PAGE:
Are you taking the IBCLC exam for the first time? Or, are you recertifying by exam? In either case, you might be wondering what new topics could appear on the exam this year. Or, maybe you’re wondering if there are new answers to familiar topics. Here are some ideas or possible topics to expect on the IBCLC exam.
But what topics might crop up that you hadn’t thought about?
1. General communication skills
In the past few years, IBLCE has stepped up the emphasis on communication skills.
This shouldn’t surprise anyone. Communication is foundational to any type of caregiving, consulting, or counseling.
What might come as a surprise is the breadth of knowledge needed for good “communication.” It’s not just one-to-one interaction with another individual. It very well could be communication with groups.
Here are the 10 subtopics which IBLCE lists on their Detailed Content Outline.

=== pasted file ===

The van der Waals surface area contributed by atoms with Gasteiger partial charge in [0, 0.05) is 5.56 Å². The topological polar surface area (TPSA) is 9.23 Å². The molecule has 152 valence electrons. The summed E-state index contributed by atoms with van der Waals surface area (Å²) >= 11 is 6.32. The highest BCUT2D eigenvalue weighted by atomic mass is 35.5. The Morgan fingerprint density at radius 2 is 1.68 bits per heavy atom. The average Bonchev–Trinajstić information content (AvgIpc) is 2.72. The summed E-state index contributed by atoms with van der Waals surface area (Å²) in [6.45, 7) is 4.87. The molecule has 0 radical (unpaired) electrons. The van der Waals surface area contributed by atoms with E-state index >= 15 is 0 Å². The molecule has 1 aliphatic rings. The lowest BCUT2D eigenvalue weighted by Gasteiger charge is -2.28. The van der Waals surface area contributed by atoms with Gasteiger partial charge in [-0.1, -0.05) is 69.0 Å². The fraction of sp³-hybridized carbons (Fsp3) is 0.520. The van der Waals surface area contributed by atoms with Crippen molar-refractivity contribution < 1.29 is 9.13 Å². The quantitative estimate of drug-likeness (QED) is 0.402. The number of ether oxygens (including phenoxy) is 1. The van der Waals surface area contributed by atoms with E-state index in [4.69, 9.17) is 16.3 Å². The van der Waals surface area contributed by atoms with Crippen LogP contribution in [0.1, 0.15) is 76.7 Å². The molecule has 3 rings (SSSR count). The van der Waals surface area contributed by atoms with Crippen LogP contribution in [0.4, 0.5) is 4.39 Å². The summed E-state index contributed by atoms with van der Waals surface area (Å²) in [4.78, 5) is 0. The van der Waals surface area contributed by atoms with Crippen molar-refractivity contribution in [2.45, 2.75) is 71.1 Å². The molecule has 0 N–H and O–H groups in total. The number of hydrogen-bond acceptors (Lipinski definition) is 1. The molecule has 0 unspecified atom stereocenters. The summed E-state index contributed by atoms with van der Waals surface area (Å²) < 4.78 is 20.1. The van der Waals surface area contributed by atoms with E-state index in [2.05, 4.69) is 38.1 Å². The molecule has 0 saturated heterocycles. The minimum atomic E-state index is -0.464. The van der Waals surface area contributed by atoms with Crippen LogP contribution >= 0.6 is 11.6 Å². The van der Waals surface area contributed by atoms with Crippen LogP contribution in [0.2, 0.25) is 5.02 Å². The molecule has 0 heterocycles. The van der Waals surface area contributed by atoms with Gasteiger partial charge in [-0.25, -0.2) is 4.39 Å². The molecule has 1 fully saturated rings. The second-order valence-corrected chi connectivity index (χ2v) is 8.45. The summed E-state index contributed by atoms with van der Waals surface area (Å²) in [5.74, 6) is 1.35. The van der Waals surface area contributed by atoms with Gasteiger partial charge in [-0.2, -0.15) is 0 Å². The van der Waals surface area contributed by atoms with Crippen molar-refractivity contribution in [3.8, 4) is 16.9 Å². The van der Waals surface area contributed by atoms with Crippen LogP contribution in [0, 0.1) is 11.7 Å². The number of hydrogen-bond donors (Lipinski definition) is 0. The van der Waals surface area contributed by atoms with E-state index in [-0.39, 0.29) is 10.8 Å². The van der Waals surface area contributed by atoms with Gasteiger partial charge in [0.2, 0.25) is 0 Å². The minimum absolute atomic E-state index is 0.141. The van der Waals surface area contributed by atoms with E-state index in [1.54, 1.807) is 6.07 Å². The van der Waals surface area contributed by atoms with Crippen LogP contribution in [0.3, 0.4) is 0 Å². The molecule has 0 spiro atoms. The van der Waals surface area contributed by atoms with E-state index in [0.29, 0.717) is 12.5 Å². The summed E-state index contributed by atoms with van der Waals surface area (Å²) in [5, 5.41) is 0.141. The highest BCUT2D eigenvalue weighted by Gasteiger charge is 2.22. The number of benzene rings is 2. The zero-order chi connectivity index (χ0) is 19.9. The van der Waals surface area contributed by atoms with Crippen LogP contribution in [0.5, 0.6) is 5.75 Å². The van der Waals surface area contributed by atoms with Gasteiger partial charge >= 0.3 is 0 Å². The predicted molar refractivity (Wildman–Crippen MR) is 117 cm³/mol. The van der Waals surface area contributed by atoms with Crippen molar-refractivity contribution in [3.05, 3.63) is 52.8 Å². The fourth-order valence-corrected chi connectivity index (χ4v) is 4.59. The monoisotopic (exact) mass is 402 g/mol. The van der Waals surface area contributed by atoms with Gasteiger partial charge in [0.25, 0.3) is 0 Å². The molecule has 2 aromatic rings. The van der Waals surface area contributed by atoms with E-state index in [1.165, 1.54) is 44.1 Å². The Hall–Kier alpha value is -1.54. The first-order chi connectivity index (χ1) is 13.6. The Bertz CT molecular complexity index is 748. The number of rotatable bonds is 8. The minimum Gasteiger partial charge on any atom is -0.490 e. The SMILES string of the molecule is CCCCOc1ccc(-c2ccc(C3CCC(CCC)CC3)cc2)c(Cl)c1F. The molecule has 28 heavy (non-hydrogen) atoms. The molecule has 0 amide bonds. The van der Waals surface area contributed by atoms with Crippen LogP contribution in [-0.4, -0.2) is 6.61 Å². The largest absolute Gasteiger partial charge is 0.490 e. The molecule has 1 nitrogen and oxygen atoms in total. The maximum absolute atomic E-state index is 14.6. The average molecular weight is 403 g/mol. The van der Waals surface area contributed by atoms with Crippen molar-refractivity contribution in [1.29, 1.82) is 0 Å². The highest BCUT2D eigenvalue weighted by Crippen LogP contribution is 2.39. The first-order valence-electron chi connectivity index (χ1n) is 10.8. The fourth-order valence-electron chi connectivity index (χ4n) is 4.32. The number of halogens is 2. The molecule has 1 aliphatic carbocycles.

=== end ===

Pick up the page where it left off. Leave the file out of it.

- Active listening
- Anticipatory guidance
- Care plan development and sharing
- Educating mothers and families
- Educating professionals, peers, and students
- Extending the duration of breastfeeding
- Emotional support
- Group support
When looking at these topics, consider:
- What are the most common myths or mistakes related to that subtopic?
- What’s the “new” answer to this, whereas 5 years ago it was the “old” answer?
- What would be the MOST important (or any other qualifier) actions related to this subtopic?
- What approach would be best in one situation, but totally inappropriate in different situation?
- What is within or outside of the IBLC’s Scope of Practice with this subtopic?
- What’s the priority? What’s the sequence of what should happen first, second, last?
I am fairly convinced that documentation will be a topic to expect on the IBCLC exam this year.
Documentation is becoming more and more important. I’d encourage you to see my post on documentation skills, and think about how that could become a test question of some kind.
3. Communication mistakes
One of the easiest ways for a test item-writer to concoct a good question is by asking the test-taker to recognize examples of mistakes.